Any day now I want to start some onions, since it seems like the more time they have to grow the better. I got some shallot seed so we’ll give that a try too. I keep forgetting about the daffodil bulbs (I don’t think it’s quite too late…) and it’s high time to order fruit/nut trees. Once the river rock is removed from the area in front of the house I’ll put in low-growing fruiting groundcovers, kinnikinnick and salal and wintergreen and wild blueberry.

Garden Report 2011

We are winding down the summer garden – they are expecting rain the next few days, which is often the transition from a happy late-summer garden to an unpleasnt mess. The various roots and kales will be happy, though, and slugs will come out to be collected and fed to the ducks. So while it’s not the end of the garden, really, it’s coming on the end of the glamor part of the garden.

This was really a bumper year in the garden; possibly the best ever, although it was a slow start so maybe I’m getting the wrong impression from this late bounty.

The tomatoes were 2-3 weeks late, but I’ve NEVER had such perfect, beautiful specimens of the large heirlooms. Even on the last day of September there’s hardly any cracked or rotten fruit. Chickens lose out… And we’ve been canning and canning and drying and drying and the freezer is full of giant bags of tomatoes.

We have been overwhelmed with melons. We had two hills of Haogen and one of Chanterais, and they are producing dozens and dozens of small melons. Most I’ve had before in a year was about 6, and that only in greenhouses! They are a bit watery, I think, but sweet and fragrant.

The cucumbers were very prolific, but the powdery mildew has pretty much stopped them at this point. The chickens did win out with cucumbers, there was no way to even hope to keep up. The Poona keera wasn’t that great, and even Mideast Peace wasn’t as delicious as I recall.

While the tomatillos did okay, the were particularly badly located between the rather aggressive melons and the peppers. So I haven’t been paying much attention to them. Still short on good recipes to use them.

We are still picking green beans, in spite of more in the freezer than I had targetted. While I still love Rattlesnake the best, the other ones – I don’t recall, Oregon Blue lake and/or Kentucky Wonder – were considerably more productive. A lesson: even when you think you have reached perfection, in bean variety or whatever, you still might be wrong.

The storage onions were a reasonable crop, although smaller than I’d like to see, but there was less bolting than usual. They went out late, but were really affected by slugs early on.
Sweet onions did very poorly; I tried a new ways of starting the seeds that did not work well, and they didn’t recover.

I planted four types of potatoes; Yukon Gold (our old fav), Carola, German Butterball and a purple potatoe. While I did do some early harvesting, it looks like the yields from the yukon gold are so much lower than carola and butterball, and butterball seems to have yielded better than carola. The butterball was the latest, though, the vines weren’t entirely dead when I dug the patch. I just don’t know if Yukon Gold is really what I should be planting, except for new potatoes.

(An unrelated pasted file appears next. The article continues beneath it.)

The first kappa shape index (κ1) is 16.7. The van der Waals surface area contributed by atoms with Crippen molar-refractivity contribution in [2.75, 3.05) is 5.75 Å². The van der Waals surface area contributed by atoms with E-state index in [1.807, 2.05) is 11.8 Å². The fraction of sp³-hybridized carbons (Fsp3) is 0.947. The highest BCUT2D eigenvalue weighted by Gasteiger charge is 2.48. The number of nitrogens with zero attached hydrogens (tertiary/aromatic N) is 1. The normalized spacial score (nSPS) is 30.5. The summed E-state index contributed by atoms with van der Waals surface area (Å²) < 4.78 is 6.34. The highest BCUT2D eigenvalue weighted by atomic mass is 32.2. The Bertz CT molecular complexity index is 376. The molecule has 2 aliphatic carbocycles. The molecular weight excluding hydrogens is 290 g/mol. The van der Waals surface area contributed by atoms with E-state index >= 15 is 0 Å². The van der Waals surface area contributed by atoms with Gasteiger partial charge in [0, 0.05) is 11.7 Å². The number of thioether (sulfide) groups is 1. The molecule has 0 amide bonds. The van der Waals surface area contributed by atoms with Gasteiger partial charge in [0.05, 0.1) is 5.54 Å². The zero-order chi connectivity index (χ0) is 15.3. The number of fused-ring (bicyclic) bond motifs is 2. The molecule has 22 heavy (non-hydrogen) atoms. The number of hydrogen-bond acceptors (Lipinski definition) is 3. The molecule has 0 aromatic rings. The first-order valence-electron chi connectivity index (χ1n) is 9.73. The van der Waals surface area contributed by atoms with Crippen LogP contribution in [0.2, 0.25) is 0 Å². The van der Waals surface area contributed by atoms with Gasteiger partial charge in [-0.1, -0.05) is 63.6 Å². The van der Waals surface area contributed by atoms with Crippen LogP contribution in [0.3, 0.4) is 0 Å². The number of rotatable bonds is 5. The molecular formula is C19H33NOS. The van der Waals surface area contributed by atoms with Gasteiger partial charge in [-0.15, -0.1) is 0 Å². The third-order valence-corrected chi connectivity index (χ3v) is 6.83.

Corn did pretty well, the second planting was not nearly as good as the first. Not sure why. Possibly the giant borage plant was siphoning off the N. The bees sure loved the borage. We had to ripe it out so Sophie could get the vole that ate one of the squashes.

The winter squash plants seems to have done very well – we haven’t eaten any yet – but there are a lot of squashes out there. The butternut started fruiting very late so I’m not sure if all of them are ripe. Several of the plants have pretty much succumbed to the powderly mildew. I damaged an unripe tetsukabuto so we harvested and prepared it as a summer squash and it was very nice, much more flavorful than zucchini. Been meaning to pick off the small butternuts and try… but there’s too many tomoatoes.

We grew Costata Romanesco and Magda summer squashes, reputed to be delicious, but they were just another blah zucchini. I’ve never seem as large leaves on a squash as on the Costata, though. I had to hack it back to save some carrots.

A dud year for cilantro – nothing that didn’t bolt immediately. But I’ve never got a good crop of cilantro in summer, so my aspirations are low.

The one area that feel really short was peppers. I think the cool weather – it was a very cool summer well into August – stunted them. And the slugs were serious problems, eating off the tops of several plants as well as ruining more peppers than we’ve been able to harvest.
The King of the North seems to be making a late play for a good crop, and the Cuneo that were under remay for seed saving are large. But otherwise it’s been thin; no green chile relish this year. I did have enough green Jalapenos to figure out a jalapeno hot pepper sauce like the Tabasco one we love. I hope I can collect another pound of jalapenos to make anoth

Paths and garden growing

One question I don’t really see asked is how wide paths should be between raised beds. I don’t actually have an answer. I like to use a 3′ wide path, but once the plants start growing there is no path left. And this is just potatoes and kohlrabi. A 4′ wide main path is wide enough for walking now (the zucchini only takes up about half the space), but that’s partly since onions are well behaved and beets don’t stick out more than a foot or so. In the tomato area, I left 5′ between rows, and there’s just about enough space to walk; at least half the plants have stuck branches several feet out into the path. I’ve done hard pruning of the tomatoes at the ends where there’s a 3′ path, so I can walk, but a couple of days later there’s another branch in my face.

The squash of course have eaten the path, and are invading everywhere. All that plenty-of-space was nothing like enough. The cucumbers are invading the onions, the melons are overwhelming the tomatatillos, which are leaning over to menace the peppers; those poor peppers that have a 5′ high wall of squash vines massing on their border.

But I’m happy that all the plants are happy, and we can eat as much zucchini as we want, the potatoes are ready, there’s cucumbers, beans, beets, onions and all sort of good things to eat.